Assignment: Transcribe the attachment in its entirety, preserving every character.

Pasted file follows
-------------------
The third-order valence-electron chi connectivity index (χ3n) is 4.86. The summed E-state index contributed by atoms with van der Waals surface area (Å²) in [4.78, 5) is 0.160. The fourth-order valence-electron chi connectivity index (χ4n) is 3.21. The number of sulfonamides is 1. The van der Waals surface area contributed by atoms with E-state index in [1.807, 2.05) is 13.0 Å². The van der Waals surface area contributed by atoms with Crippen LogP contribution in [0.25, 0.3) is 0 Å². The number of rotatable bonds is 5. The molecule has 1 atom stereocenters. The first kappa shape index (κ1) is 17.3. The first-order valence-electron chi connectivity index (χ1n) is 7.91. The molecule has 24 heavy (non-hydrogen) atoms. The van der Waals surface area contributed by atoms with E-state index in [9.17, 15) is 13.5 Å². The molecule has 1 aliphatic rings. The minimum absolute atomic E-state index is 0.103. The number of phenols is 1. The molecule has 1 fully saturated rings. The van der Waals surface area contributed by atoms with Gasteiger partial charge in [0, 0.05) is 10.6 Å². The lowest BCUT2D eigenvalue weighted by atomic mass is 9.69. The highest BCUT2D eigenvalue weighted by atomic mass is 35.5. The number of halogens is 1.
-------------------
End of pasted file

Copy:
The third-order valence-electron chi connectivity index (χ3n) is 4.86. The summed E-state index contributed by atoms with van der Waals surface area (Å²) in [4.78, 5) is 0.160. The fourth-order valence-electron chi connectivity index (χ4n) is 3.21. The number of sulfonamides is 1. The van der Waals surface area contributed by atoms with E-state index in [1.807, 2.05) is 13.0 Å². The van der Waals surface area contributed by atoms with Crippen LogP contribution in [0.25, 0.3) is 0 Å². The number of rotatable bonds is 5. The molecule has 1 atom stereocenters. The first kappa shape index (κ1) is 17.3. The first-order valence-electron chi connectivity index (χ1n) is 7.91. The molecule has 24 heavy (non-hydrogen) atoms. The van der Waals surface area contributed by atoms with E-state index in [9.17, 15) is 13.5 Å². The molecule has 1 aliphatic rings. The minimum absolute atomic E-state index is 0.103. The number of phenols is 1. The molecule has 1 fully saturated rings. The van der Waals surface area contributed by atoms with Gasteiger partial charge in [0, 0.05) is 10.6 Å². The lowest BCUT2D eigenvalue weighted by atomic mass is 9.69. The highest BCUT2D eigenvalue weighted by atomic mass is 35.5. The number of halogens is 1.